What was once a field of dreams two years ago is now littered with casualties. Hopes and hype have been dashed. Strategies have been changed and are changing again. Generals have fallen. The fortunes of competitors have been ransacked, as others continue to enrich their treasuries. The fallout thus far will most likely be just as, if not more, disruptive than the decisions to commit to battle in the first place.
I’m talking about the Great Tablet Massacre of 2011. It was supposed to be the Year of the Tablet 2.0. Indeed if you are Apple or Amazon you could probably make that claim. If you’re Barnes and Noble you are holding on and glad you’re still in the fight. If you’re Asus you’re ready to enter the game anew. But if you’re HP, RIM, Motorola, Samsung, Google, or any of the others who focused your efforts on Tablets this year, you’re retrenching and licking your wounds at best, or possibly thinking about a complete retreat. If you’re Microsoft you’re glad you decided to retreat a year ago after boastfully waving your sword in the early going (as if there was really a choice), hoping that there will be a new opportunities after the chaotic battles of 2011 sorted out the winners and the losers.
The Long Run Up To War
Before I get to the battles themselves let’s go back to the early rumblings that began the Tablet wars. In many ways it began with Microsoft’s vision of Tablet computing. The main battle to be fought back then matched the technology of those days against the vision of what a Tablet could be. But Microsoft’s found ways to create its own internal warfare by not being clear on how to market the original vision. Microsoft fought itself into corner of its own battlefield that it could neither advance or retreat from. Meanwhile its opponents were lurking, paying attention, and beginning to arm themselves.
Then came Netbooks. Asus changed the course of things with a new weapon on the battlefield: the original Eee PC. First, it walked away from Microsoft using a Linux based OS. This was a loud shot that echoed with many reverberations. Microsoft hadn’t been challenged like this before and the Notebook revolution shook Microsoft to its core. Microsoft would later reclaim this turf once consumers started to want more and Microsoft was content to extend the life of XP to keep them happy. But even as consumers did want more Asus had sneakily changed the price and value proposition, proving to consumers that they didn’t need full featured PCs to do the fundamental tasks that many ended up doing on PCs anyway. It also left an indelible impression with consumers that, for many, computers didn’t have to cost over $1000. A low cost, low performing machine was just fine for email and most web browsing. Throw in media viewing and you had a potent weapon.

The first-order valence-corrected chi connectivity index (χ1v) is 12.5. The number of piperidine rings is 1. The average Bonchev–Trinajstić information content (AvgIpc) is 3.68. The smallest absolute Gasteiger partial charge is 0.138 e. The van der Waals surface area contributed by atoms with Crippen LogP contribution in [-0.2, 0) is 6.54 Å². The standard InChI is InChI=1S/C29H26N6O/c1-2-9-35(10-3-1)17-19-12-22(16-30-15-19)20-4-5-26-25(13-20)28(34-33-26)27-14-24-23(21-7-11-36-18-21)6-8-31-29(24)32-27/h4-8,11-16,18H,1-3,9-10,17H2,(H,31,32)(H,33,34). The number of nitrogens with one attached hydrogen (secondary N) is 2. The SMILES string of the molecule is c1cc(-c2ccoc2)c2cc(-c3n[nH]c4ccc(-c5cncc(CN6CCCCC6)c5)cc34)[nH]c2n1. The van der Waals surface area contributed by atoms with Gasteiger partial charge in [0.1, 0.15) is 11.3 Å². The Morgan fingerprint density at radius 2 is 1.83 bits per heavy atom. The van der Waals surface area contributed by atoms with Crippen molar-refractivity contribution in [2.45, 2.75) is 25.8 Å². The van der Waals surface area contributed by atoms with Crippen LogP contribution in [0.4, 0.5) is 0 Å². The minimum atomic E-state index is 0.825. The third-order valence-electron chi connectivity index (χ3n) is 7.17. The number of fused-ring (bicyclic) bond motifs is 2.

As all the players ran headlong into the Netbook wars technology was slowly improving to the point where improved battery life on low powered processors began to become the driving factor. Intel and others kept trying to make inroads with new processors, but on another front-mobile phones that were slowly gaining consumer acceptance, were doing so on the strength of processor architecture that offered a different alternative. It wasn’t perfect yet, but these processors were gaining ground.
And then mobile phones became SmartPhones. Apple changed the game with the original iPhone on all fronts. The original iPhone chased the opponents off of the field and they began to retrench, rearm and retool. Touch became viable. Computing in your hand became doable for the masses. (We’d later learn that Apple temporarily halted its iPad plans to move the iPhone forward.) In the mad scramble to gain some advantage, Google emerged with its Android plans adding a new Superpower to the fray as Microsoft’s dominance began to fade. Nokia and RIM couldn’t (or wouldn’t) move its troops (or generals) quickly enough and the stage was set for the Tablet Wars to come.
2010 dawned as The Year of the Tablet v 1.0. CES 2010 was full of boasting from the new Tablet warriors as they girded for battle. Apple wasn’t even present but dominated the thinking and the news with its soon to be announced iPad. Once it was announced, the battlefield changed. But no one could discern how. Opponents jockeyed for position waiting to see how and if Apple would define the need for this new Tablet weapon. Plans and schedules changed. And then to everyone’s surprise, (including Apple’s) the original iPad swept the field in such a dominating fashion that many of it opponents simply retreated with plans to come back and fight another day. Or another year, in the case of Microsoft.
The War Continues
2011 began with new hopes among the Tablet warriors. Google’s Honeycomb would soon take the field to save the day, with Motorola being the first Google ally to carry the Android banner onto the battlefield. HP was promising a webOS Tablet that looked ilke a serious opponent. RIM was reading from a new playbook with the Playbook. Samsung was going to also ride Android onto the field, using different flavors for different devices, and it looked like by year’s end there would be a real Tablet War going on with multiple opponents slugging it out in the marketplace. Meanwhile Apple was not resting on its laurels and Amazon was lurking.